Allan predicted that issues that had become associated with the production boom, such as skills shortages among crew, would remain in NSW post-lockdown.

“The other big challenge of 2021 for production companies has been getting cast and crew because, despite the lockdown, the boom in NSW has been barrelling ahead pretty much full steam.”

Screen NSW head Grainne Brunsdon told IF that while there had been a “reset of things”, the agency was still fielding interest from international studios, adding that recent developments had served to “open up the conversation” regarding vaccine measures on set.

“We’ve been talking to production companies about what they might do and we certainly ask with the international ones coming in whether people are vaccinated,” she said.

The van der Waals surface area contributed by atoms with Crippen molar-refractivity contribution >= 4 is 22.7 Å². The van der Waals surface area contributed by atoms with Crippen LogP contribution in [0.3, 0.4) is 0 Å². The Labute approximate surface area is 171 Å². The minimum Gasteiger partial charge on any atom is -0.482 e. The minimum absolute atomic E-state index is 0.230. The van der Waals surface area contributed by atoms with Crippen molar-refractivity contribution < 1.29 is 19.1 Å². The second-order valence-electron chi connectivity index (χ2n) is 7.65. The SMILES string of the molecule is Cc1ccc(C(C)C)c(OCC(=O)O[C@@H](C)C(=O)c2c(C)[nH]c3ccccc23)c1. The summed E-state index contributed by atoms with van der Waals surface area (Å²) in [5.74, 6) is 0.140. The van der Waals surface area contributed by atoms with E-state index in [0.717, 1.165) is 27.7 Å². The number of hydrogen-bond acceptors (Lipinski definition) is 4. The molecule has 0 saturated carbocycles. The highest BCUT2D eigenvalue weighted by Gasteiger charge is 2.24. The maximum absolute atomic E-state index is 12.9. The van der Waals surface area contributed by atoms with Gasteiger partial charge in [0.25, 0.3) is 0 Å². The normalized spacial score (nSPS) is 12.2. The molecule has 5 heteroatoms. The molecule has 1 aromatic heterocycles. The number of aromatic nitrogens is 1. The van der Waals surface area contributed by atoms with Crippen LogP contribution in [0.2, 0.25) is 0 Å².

“When you look at the controls around the construction industry, especially in those LGAs of concern, where you must not enter or remain at a site unless you have had two doses or one dose 21 days ago, it would seem reasonable for there to be something similar for the screen sector if something was going to happen as well.

“Given people are working in large teams, I think people would understand it is for their own safety, as well as that of their families and everybody else.

“I don’t know whether the government would mandate vaccines on set but I think it is an active conversation that the industry bodies will be having and the production companies are having.”

It’s a conversation that is already well underway in the US, where Netflix became the first Hollywood studio to implement a blanket policy mandating vaccinations for the casts of all of its US production.